The Politics of Wind Power: Coastal States Vie for Position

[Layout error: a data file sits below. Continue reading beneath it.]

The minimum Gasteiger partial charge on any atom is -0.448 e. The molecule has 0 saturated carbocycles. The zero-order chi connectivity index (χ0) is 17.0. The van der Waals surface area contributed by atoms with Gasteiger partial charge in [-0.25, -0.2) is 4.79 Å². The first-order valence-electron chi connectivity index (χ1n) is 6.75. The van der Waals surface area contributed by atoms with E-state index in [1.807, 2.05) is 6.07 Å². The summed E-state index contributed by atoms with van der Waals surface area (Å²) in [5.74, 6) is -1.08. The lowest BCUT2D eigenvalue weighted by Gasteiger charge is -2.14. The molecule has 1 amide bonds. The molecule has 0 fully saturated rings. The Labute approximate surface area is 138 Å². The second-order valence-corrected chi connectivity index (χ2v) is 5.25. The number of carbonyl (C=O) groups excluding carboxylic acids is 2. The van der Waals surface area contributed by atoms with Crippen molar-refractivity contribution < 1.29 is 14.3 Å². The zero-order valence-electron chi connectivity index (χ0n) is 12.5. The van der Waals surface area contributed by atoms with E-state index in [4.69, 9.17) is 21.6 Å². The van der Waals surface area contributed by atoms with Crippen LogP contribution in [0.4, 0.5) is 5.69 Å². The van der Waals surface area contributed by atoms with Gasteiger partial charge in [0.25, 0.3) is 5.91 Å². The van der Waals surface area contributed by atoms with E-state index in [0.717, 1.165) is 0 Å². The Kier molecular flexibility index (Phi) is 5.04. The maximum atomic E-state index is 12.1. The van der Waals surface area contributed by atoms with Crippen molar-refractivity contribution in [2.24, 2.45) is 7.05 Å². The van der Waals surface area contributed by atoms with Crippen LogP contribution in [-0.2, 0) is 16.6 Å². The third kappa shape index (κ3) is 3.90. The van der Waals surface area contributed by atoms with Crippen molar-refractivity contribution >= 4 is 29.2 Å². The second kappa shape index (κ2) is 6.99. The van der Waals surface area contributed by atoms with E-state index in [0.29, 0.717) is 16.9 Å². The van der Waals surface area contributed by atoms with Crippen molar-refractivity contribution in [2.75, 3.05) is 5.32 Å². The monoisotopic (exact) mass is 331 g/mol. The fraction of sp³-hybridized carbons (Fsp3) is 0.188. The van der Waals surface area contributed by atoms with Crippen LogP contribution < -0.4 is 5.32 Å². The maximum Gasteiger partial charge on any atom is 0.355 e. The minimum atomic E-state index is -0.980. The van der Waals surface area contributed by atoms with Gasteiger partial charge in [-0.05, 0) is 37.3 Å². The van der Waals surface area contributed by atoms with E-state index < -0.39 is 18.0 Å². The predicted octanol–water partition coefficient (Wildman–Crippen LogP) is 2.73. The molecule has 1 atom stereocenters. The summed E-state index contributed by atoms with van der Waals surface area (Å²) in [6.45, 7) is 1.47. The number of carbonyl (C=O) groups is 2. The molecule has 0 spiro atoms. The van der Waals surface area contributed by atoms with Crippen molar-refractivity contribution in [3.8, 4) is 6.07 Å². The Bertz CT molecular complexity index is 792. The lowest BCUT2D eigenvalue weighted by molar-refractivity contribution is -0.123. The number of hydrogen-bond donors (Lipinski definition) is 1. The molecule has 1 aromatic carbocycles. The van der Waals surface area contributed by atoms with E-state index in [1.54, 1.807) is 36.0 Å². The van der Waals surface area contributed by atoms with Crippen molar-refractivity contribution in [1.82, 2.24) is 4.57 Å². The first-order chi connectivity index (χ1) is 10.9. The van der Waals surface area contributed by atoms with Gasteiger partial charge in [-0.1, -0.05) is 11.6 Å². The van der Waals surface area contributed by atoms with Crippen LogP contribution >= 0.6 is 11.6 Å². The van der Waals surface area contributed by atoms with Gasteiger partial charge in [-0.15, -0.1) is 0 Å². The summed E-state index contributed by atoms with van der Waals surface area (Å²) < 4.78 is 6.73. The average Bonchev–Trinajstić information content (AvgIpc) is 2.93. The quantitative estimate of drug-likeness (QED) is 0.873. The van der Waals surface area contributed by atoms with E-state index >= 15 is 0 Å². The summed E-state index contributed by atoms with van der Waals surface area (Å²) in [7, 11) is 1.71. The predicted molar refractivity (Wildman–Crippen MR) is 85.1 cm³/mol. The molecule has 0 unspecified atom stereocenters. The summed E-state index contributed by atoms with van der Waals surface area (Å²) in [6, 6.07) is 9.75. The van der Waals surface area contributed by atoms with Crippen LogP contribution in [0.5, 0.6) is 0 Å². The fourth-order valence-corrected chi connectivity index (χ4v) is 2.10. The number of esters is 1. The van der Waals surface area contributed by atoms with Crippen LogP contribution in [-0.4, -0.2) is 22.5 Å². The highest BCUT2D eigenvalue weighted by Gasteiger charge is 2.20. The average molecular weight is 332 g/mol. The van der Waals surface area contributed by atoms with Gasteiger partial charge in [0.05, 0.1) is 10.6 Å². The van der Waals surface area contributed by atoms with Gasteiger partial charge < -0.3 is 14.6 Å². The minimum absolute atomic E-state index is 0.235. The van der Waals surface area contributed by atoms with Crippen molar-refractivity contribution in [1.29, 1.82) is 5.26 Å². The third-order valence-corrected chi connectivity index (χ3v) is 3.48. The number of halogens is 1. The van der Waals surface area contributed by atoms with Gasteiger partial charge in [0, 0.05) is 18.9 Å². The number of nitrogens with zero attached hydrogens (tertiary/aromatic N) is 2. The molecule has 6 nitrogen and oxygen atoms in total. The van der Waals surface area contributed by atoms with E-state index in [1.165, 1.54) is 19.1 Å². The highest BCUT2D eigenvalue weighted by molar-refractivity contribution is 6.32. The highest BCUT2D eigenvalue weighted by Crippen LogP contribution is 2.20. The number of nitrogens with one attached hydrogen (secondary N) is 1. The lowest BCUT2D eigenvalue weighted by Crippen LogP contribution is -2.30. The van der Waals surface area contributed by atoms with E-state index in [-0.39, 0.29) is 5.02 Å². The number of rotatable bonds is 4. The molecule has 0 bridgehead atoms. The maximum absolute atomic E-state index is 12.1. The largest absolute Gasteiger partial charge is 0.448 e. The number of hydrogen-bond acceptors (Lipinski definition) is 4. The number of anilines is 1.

Among policymakers concerned about energy independence and climate change, wind power is one of the hot topics. And for politicians in the coastal states, there’s a lot of competition for the government and industry dollars at stake in developing wind’s potential. This spring saw, not one, but three conferences on the Eastern seaboard focused on offshore wind — one in Maine, one in Virginia, and one in the Carolinas. A Virginia Beach conference highlighted some of the difficulties of offshore wind power development, the Hampton Roads Virginian-Pilot reported (“ Va. Beach conference debates: Is wind energy in doldrums?” by Scott Harper). Wind turbines can interfere with military radar, with commercial shipping, and with conventional oil and gas development, some speakers noted. But some feared that Virginia could fall behind other states competing for federal money. “Delaware, New Jersey, Rhode Island and Massachusetts all are in various stages of permitting offshore wind projects. Those states also have one thing in common: they all have requirements that utilities use a certain amount of renewable energy to create electricity. They must use a certain percentage of solar, geothermal, biomass or wind energy as party of their portfolio or face a stiff fine,” the paper noted. “Virginia, by contrast, has a voluntary renewable energy standard. Utilities here shoot for certain percentages as a no-penalty goal. But without mandatory standards, most environmentalists and many conferees argued that the state is fighting an uphill battle in enticing offshore wind development.” But wind-power boosters touted Virginia’s natural advantages for wind power development, the paper said: “They note that the state has a power station at the ready in Virginia Beach to handle offshore wind; maintains a sophisticated workforce with experience in ship repairs and maritime industries; is politically gung-ho about wind power; and is home to military bases under orders to use more green energy and burn less fossil fuel.” North and South Carolina wind-power advocates meeting in Charlotte, N.C., meanwhile, made much of those states’ natural gifts. Said a release from the Southern Alliance for Clean Energy (“ N.C. & S.C. Collaborate on Offshore Wind Projects”): “According to a report by the National Renewable Energy Laboratory, 33 percent of the total East Coast offshore wind energy within 50 miles of the shoreline is located off the coast of North and South Carolina and both states have offshore wind energy resources that exceed their current installed electricity generation capacity. ‘Based on the report, North Carolina and South Carolina have the largest offshore wind energy resources in shallow water on the Atlantic Seaboard,’ said Ralph Nichols, Wind Energy Program Manager at the Savannah River National Laboratory.” Nichols argued, “This excellent wind resource, combined with outstanding port facilities in the region, should attract investment by utilities and the offshore wind industry.” And wind advocates suggest that the Carolinas’ low-cost labor resource could give that region an edge. “This is an industry where about 10 percent of the cost is materials and 90 percent is labor, and that represents a significant advantage for the lower-cost labor markets of the Southeast to attract manufacturing,” said Jen Banks of the N.C. Solar Center. Meanwhile, in Portland, Maine, the Boston Globe reported, 200 conference-goers honored Republican Senator Olympia Snowe as a “political pioneer” for her efforts in support of wind power (“ Ocean energy conference under way in Maine,” by the Associated Press). “Last year, Snowe introduced the Deepwater Wind Incentive Act, which was aimed at providing certainty for offshore wind technology investments,” the paper reported. At the Maine conference, the state’s civic boosters said that Maine should look beyond mere power generation, and seek to establish itself as a manufacturing power supporting wind energy projects worldwide, the Portland Press Herald reported (“ State's ocean energy potential goes beyond generating power,” by Tux Turkel). “Maine was once the world's lumber capital, said Peter Vigue, Cianbro's president and CEO. Today the state has the steady breezes, manufacturing capabilities and proximity to population centers to export offshore wind power as a commodity, and become New England's renewable power provider. ‘Why not Maine?’ Vigue asked participants. Bath Iron Works is best known for building Navy ships, but its 5,500 employees have the engineering, mechanical and design skills to construct the vessels and components needed to support ocean energy development, said Lisa Read, the company's project manager. Maine businesses, panel speakers said, have a chance to participate in a supply chain that is emerging to serve the ocean energy industry.” But wind power remains controversial in Maine, and in other coastal states as well. One reason is that so far, wind-generated electricity remains as much as four times as costly as conventionally generated power — and that’s based on some rather generous assumptions. This spring, advisers to newly elected governor Paul LePage said the new administration was skeptical about offshore wind, the Bangor Daily News reported (“ LePage administration questions feasibility of offshore wind power,” by Jamison Cocklin). “Ken Fletcher, director of the Governor’s Office of Energy Independence and Security, said that initially the price of electricity from offshore wind would be very high. He estimated it would cost about 27 cents a kilowatt-hour,” the Daily News wrote. “The average price for electricity in Maine is now about 16 cents a kilowatt-hour. Fletcher said although costs would come down as the technology is developed, it is unclear how long it will take to reach the point of affordability... James LaBrecque, owner of Flexware Control Technology in Bangor and a technical adviser to LePage, said technologies such as offshore wind and solar power are not viable because of their high cost and low performance rates.” But after University of Maine professor Habib Dagher, whose fiber-composites research facility has garnered big grant money to pursue advanced materials for wind-generator propellers, met with Fletcher, the new administration sang a slightly different tune. Maine Public Broadcasting has that story (“ Maine Energy Official Backs Away from Offshore Wind Criticism,” by Tom Porter). “Ken Fletcher, head of the Maine Office of Energy Independence and Security, was quoted recently as being worried by estimates that offshore wind power will cost around 27 cents per kilowatt hour, 11 cents higher than existing rates. But after a meeting with the man leading the state's research efforts in offshore wind, Fletcher says those concerns may have been unjustified,” the network reported. “Fletcher says he based his 27 cents estimate on the cost of a planned pilot project due to start producing power next year off Monhegan Island. He now accepts that this price factors in the cost of research and development. ‘This really is R&D work in the beginning to really understand what the potential is and to learn as to what things need to be put in place to bring it to a commercial operation,’ he says. ‘So I think that we're in alignment with that and the administration, I think, wants to understand what they can do to be a partner with them.’ Fletcher says a meeting he had late Tuesday afternoon with UMaine engineering professor Habib Dagher shed light on the cost issue. Dagher heads the DeepCWind Consortium, a coalition dedicated to making Maine a leader in offshore wind technology.” But some Mainers remain deeply skeptical, and, in fact, bitterly opposed to wind power in Maine — at least on land, if not offshore. Maine back-country guides, for example, took issue in July with plans for a wind farm on Bowers Mountain, 60 miles from the coast near the Canadian border, the Bangor Daily News reported (“ Guides say Bowers Mountain wind project would disrupt wildlife, harm business,” by Nick Sambides Jr.). Some commenters on the paper’s website were in sympathy: wrote one, “I have a feeling that when the Govt subsidies for these windmills dry up, companies like First Wind will also dry up. The people of Maine will be stuck with these eyesores till the Chinese come and knock them over for the scrap metal.” In what could be a signal development, the Rhode Island Supreme Court ruled in favor of utilities and wind-power developers in a case brought by two heavy industrial power users in the state who sued to block an agreement by the utility to purchase high-priced windmill power. The Providence Journal has the story (“ R.I. Supreme Court upholds power-purchase pact for wind farm off Block Island,” by Alex Kuffner). “Toray Plastics and Polytop Corp., both heavy users of electricity, filed an appeal with the Supreme Court after the state Public Utilities Commission approved the power-purchase agreement last August. The plastics manufacturers’ chief complaint is that the starting price of power — at more than three times the price from conventional sources — is too high,” the paper reports. In ruling against the suit and allowing the power agreement — and the wind farm — to go forward, the Justices did not endorse the policy. In his 75-page opinion, in fact, Justice Gilbert V. Indeglia expressed reservations about the whole idea: “Although we view with trepidation the General Assembly’s unwavering quest to sink this demonstration wind farm into the sediment of Rhode Island’s continental shelf, we nonetheless are constrained by our standard of review and the bounds of the revised [long-term contracting] statute,” the decision says. Wrote the Justice, “this Court recognizes the parade of irrational possibilities that could incur from this legislative direction.” But the Justice said that things could turn out all right in the end — comparing the state’s investment in a seemingly uneconomical power source to the U.S. purchase of Alaska from the Russians in the 1800s, which was criticized at the time as a boondoggle. “It is this Court’s fervent hope that our Legislature’s William Seward-esque policy decision championing this amended purchase-power agreement proves as lucrative and majestic as the Alaska Purchase of 1867,” the Justice wrote. The power industry had a different spin: This is Rhode Island’s chance to beat out the other states in the ocean power race. William M. Moore, Chief Executive Officer for Deepwater Wind, said in a statement: “Today’s ruling solidifies Rhode Island’s position as a national leader in building a clean energy future for our country.”